An uncharacteristically subdued Peter Schiff took to the pages of The Wall Street Journal on Friday to explain what he believes is the myth that higher taxes will lead to higher revenues and a general healing of the economy.
The normally outspoken Schiff, CEO of Euro Pacific Capital and author of “The Real Crash: America’s Coming Bankruptcy” who ran for the Senate in 2010, begins by noting Democratic Party leaders, and President Obama in particular, are “forever telling the country that wealthy Americans are taxed at too low a rate and pay too little in taxes. The need to correct this seeming injustice is framed not simply in terms of fairness.”
Higher tax rates on the wealthy, he claims the country is told, would help balance the budget, allow for more “investment” in America’s future and foster better economic growth for all. In support of this claim, like-minded liberal pundits point out that in the 1950s, when America’s economic might was at its zenith, the rich faced tax rates as high as 91%.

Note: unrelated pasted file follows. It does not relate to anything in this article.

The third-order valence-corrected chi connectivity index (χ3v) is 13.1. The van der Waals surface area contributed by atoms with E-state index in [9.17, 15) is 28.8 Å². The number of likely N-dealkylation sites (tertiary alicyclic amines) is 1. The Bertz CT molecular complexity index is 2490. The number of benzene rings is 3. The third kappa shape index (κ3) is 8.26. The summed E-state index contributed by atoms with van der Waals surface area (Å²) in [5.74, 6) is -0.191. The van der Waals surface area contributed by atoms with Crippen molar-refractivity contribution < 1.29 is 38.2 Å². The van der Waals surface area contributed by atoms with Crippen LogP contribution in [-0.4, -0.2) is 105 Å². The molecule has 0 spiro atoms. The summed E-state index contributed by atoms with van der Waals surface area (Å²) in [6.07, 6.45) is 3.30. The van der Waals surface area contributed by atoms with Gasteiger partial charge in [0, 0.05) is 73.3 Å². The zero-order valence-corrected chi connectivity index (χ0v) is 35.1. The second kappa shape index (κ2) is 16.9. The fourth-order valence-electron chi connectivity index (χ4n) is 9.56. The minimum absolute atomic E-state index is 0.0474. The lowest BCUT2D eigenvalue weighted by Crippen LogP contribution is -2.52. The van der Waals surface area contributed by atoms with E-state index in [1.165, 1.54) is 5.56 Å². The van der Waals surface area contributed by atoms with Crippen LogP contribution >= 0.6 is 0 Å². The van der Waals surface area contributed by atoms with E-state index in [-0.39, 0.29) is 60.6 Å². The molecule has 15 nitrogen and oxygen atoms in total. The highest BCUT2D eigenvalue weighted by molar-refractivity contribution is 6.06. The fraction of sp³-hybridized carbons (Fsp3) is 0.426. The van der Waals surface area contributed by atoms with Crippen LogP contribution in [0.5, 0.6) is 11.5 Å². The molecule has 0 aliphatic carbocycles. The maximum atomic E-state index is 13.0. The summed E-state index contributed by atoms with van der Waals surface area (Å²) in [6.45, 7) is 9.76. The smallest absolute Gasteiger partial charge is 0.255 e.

“True enough,” he concedes, “the top marginal income-tax rate in the 1950s was much higher than today’s top rate of 35%–but the share of income paid by the wealthiest Americans has essentially remained flat since then.
In 1958, Schiff explains, the top 3% of taxpayers earned 14.7% of all adjusted gross income and paid 29.2% of all federal income taxes. In 2010, the top 3% earned 27.2% of adjusted gross income and their share of all federal taxes rose proportionally, to 51%.
“So if the top marginal tax rate has fallen to 35% from 91%, how in the world has the tax burden on the wealthy remained roughly the same?”
Two factors are responsible, he argues.